Economic Development in the Houston Bay Area
 
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Economist Dr. Bill Gilmer reports that times are good in Houston
03/06/2014

   


    Dr. Robert W. (Bill) Gilmer delivered an “Annual State of the Economy Report” to members of the Bay Area Houston Economic Partnership during a lunchtime meeting held March 5, 2014, at Landry’s restaurant on the Kemah Boardwalk.
    Gilmer is director of the Institute for Regional Forecasting in the University of Houston’s Bauer College of Business and a noted national economist.
    In looking at the big picture, he stated, times have been good in Houston. Since 2003, Houston has added about 420,000 jobs.  “We did suffer from the financial crisis and lost about 100,000 jobs. Those jobs were back by the end of 2011. In 2012, we added another 100,000 and about 80,000 jobs in 2013 according to preliminary numbers,” Gilmer reported.
    He added that the price of oil is what always separates Houston’s economic performance from the rest of the country. An unprecedented boom in oil and gas exploration has shaped Houston’s economy for a decade. Energy has driven Houston’s growth in recent years, especially the upstream drilling cycle. Gilmer said, “It is no exaggeration to call this the biggest American oil boom ever.”
    Since 2007, drilling has shifted from 20 percent horizontal drilling to over 60 percent. Gilmer explained that this is important to Houston service companies, because the horizontal drilling and fracturing is far more resource intensive than a typical vertical well, creating greater revenues. Most forecasts, he noted, point to a pick up in exploration and production expenditures by about seven percent in 2014 compared to 20 percent per year increases from 2002-2012.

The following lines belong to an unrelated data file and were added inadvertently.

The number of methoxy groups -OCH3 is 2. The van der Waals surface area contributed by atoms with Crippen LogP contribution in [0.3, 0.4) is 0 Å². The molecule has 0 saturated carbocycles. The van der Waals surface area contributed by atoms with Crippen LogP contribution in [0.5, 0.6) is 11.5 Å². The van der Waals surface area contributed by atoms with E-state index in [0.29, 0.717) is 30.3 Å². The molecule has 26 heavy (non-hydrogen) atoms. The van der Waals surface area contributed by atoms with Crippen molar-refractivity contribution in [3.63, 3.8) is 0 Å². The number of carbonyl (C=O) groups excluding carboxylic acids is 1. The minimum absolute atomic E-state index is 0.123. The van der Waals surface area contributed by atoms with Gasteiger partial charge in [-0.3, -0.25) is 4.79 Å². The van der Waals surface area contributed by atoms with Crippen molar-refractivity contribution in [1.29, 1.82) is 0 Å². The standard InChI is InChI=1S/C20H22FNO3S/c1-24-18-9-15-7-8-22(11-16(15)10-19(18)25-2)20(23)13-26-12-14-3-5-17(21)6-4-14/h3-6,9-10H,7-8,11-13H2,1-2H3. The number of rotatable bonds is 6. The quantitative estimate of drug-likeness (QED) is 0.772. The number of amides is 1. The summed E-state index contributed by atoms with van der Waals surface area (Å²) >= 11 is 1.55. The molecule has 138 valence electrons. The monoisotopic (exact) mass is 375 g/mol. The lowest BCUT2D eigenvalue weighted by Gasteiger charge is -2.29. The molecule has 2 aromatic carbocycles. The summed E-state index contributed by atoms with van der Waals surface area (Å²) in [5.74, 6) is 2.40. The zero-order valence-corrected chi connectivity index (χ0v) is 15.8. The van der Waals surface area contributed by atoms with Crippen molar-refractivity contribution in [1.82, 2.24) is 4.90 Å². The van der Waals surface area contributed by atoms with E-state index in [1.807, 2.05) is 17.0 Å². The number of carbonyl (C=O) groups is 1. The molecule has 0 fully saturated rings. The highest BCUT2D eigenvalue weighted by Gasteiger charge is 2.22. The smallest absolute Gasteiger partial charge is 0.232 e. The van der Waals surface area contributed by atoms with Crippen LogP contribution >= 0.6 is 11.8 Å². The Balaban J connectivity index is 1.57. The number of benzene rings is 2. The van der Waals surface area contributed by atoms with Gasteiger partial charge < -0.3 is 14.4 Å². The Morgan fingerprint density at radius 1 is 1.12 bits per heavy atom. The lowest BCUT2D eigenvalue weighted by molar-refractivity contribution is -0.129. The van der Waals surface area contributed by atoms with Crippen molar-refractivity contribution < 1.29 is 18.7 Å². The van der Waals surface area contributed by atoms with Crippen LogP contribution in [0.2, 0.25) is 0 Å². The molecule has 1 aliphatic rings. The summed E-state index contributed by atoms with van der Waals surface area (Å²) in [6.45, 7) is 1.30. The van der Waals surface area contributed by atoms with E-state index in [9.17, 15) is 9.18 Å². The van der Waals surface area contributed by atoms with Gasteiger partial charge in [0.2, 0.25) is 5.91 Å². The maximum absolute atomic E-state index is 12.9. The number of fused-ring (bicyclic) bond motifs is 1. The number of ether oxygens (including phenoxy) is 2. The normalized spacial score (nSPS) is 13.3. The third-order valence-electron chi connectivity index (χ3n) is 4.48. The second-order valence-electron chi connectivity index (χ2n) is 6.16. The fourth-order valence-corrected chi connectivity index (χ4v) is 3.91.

Oil prices are critical to the health of both the U.S. and global drilling markets.  Price needs to remain above $65-$75 per barrel to make this work, Gilmer said. Since 2003, Houston’s ability to grow faster than the U.S. has been its ability to reach past a slow-growing U.S. economy and benefit from emerging markets. According to Gilmer, the growth of emerging markets has helped Houston in two ways. First, it provides a market for our exports, and second, it keeps oil prices high. Houston passed New York in 2012 to become the nation’s leading exporting metro area. Eighty percent of the exports are made up of crude oil, oil products, petrochemicals, and machinery.
    However, Gilmer stated, the price of oil depends on emerging country growth, and the emerging nations are looking a little tired. Growth slowed significantly in these countries over the last couple of years: China from 10 to 9 to 8 and to 7 percent; India from 9 to 8 to only 3 percent last year; Brazil from 6 percent in 2010 to less than one percent in 2012.  According to the International Monetary Fund, however, growth  is expected to reaccelerate. The latest IMF forecast for global growth sees a soft-landing for world economic growth, moving back to  above the long-term trend of 3.5 percent to about 4 percent in 2014 and beyond. For oil, in particular, the IMF sees price above $85 per barrel through 2018. This is definitely good news for Houston.

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